Big Man Plans’ debut last month lit a fuse that’s traveled along a blood-drenched trajectory of violence. In each issue we’ll watch as the Big Man seeks catharsis with a very large hammer until we, the reader, discover the reason behind his vengeful raid through his childhood Tennessee hometown. This second issue doesn’t quite pack the grit and despair of its predecessor, but it does maintain an oppressive, hung-over atmosphere and more backstory for the title character, an unnamed little person who’s suffered a traumatic youth. Thankfully, this comic offers more dimensions than cruelty and dismemberment. The antihero’s relationship with his deceased father—a good man who plaintively describes the inhumane treatment his unique son will face as he grows up—stands as an emotional core against the bloodshed. This backbone delivers a moral tension, hinting that Big Man can one day transcend his brutal zero sum game for inner peace. We’re not holding our breaths, though. Sean Edgar
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Convergence: Nightwing and Oracle #1
Writer: Gail Simone
Artist: Jan Duursema
Publisher: DC Comics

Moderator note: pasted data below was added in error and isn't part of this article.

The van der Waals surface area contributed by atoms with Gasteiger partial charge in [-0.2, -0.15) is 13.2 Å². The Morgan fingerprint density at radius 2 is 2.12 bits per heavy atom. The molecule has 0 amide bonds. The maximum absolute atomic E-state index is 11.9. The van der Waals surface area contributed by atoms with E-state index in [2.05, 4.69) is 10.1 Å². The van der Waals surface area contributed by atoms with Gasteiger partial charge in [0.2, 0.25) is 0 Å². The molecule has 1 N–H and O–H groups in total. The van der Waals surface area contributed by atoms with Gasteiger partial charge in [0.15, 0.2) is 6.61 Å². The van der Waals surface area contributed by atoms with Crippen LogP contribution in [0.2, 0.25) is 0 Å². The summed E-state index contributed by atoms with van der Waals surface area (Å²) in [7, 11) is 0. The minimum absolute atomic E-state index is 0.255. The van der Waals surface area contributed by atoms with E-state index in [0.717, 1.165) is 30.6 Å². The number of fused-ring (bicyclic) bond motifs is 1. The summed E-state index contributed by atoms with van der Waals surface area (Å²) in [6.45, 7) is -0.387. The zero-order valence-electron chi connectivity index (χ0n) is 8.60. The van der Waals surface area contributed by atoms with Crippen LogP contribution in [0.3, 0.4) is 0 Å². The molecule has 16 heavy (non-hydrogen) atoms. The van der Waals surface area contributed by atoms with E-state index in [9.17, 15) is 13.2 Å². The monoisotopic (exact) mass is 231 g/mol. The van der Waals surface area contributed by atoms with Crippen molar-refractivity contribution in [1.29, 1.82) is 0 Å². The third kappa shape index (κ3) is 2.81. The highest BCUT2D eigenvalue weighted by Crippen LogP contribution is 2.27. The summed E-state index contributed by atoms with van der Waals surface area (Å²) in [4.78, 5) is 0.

The tough thing about DC’s spring event, Convergence, is that it invites an all-or-nothing commitment. Each and every tie-in mini-series is set in a beloved previous continuity, yet involves some sort of multiversal knuckledusting. Case in point: Nightwing and Oracle’s Twitter-baiting romantic reunion under fan-favorite Babs scribe Gail Simone is interrupted by the Flashpoint versions of Hawkman and Hawkgirl. Personally, this seems like having your cake and covering it in pickles, too, but if you’re following the primary Convergence story or can tolerate an intruding plot line or two, this is definitely one of the highlights of the event. Artist Jan Duursema is a vastly underappreciated talent who needs a more consistent home now that Dark Horse’s Star Wars license has run out; let’s hope this and her recent Earth 2: World’s End gig is the sign of more to come for her at DC. Steve Foxe